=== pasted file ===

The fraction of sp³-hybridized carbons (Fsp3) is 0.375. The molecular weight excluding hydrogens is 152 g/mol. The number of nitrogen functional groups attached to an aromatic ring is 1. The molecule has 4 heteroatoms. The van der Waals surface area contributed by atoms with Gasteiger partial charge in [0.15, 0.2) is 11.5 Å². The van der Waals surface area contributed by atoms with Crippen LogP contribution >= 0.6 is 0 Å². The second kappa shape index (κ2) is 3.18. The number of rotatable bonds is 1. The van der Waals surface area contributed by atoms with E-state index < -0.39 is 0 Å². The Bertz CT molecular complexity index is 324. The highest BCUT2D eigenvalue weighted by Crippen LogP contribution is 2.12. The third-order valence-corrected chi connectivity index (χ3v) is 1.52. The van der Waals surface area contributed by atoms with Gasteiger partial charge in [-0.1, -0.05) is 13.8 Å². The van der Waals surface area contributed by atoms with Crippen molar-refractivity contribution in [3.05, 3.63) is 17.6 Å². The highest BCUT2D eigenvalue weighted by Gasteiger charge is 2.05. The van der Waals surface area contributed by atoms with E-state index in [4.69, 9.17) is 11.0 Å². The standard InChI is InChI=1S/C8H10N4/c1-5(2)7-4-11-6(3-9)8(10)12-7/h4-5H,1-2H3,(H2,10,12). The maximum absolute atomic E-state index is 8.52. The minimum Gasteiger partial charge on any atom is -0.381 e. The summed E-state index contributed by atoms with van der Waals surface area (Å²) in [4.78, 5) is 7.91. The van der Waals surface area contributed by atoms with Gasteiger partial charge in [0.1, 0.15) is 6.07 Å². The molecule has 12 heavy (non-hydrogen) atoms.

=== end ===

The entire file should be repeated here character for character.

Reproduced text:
The fraction of sp³-hybridized carbons (Fsp3) is 0.375. The molecular weight excluding hydrogens is 152 g/mol. The number of nitrogen functional groups attached to an aromatic ring is 1. The molecule has 4 heteroatoms. The van der Waals surface area contributed by atoms with Gasteiger partial charge in [0.15, 0.2) is 11.5 Å². The van der Waals surface area contributed by atoms with Crippen LogP contribution >= 0.6 is 0 Å². The second kappa shape index (κ2) is 3.18. The number of rotatable bonds is 1. The van der Waals surface area contributed by atoms with E-state index < -0.39 is 0 Å². The Bertz CT molecular complexity index is 324. The highest BCUT2D eigenvalue weighted by Crippen LogP contribution is 2.12. The third-order valence-corrected chi connectivity index (χ3v) is 1.52. The van der Waals surface area contributed by atoms with Gasteiger partial charge in [-0.1, -0.05) is 13.8 Å². The van der Waals surface area contributed by atoms with Crippen molar-refractivity contribution in [3.05, 3.63) is 17.6 Å². The highest BCUT2D eigenvalue weighted by Gasteiger charge is 2.05. The van der Waals surface area contributed by atoms with E-state index in [4.69, 9.17) is 11.0 Å². The standard InChI is InChI=1S/C8H10N4/c1-5(2)7-4-11-6(3-9)8(10)12-7/h4-5H,1-2H3,(H2,10,12). The maximum absolute atomic E-state index is 8.52. The minimum Gasteiger partial charge on any atom is -0.381 e. The summed E-state index contributed by atoms with van der Waals surface area (Å²) in [4.78, 5) is 7.91. The van der Waals surface area contributed by atoms with Gasteiger partial charge in [0.1, 0.15) is 6.07 Å². The molecule has 12 heavy (non-hydrogen) atoms.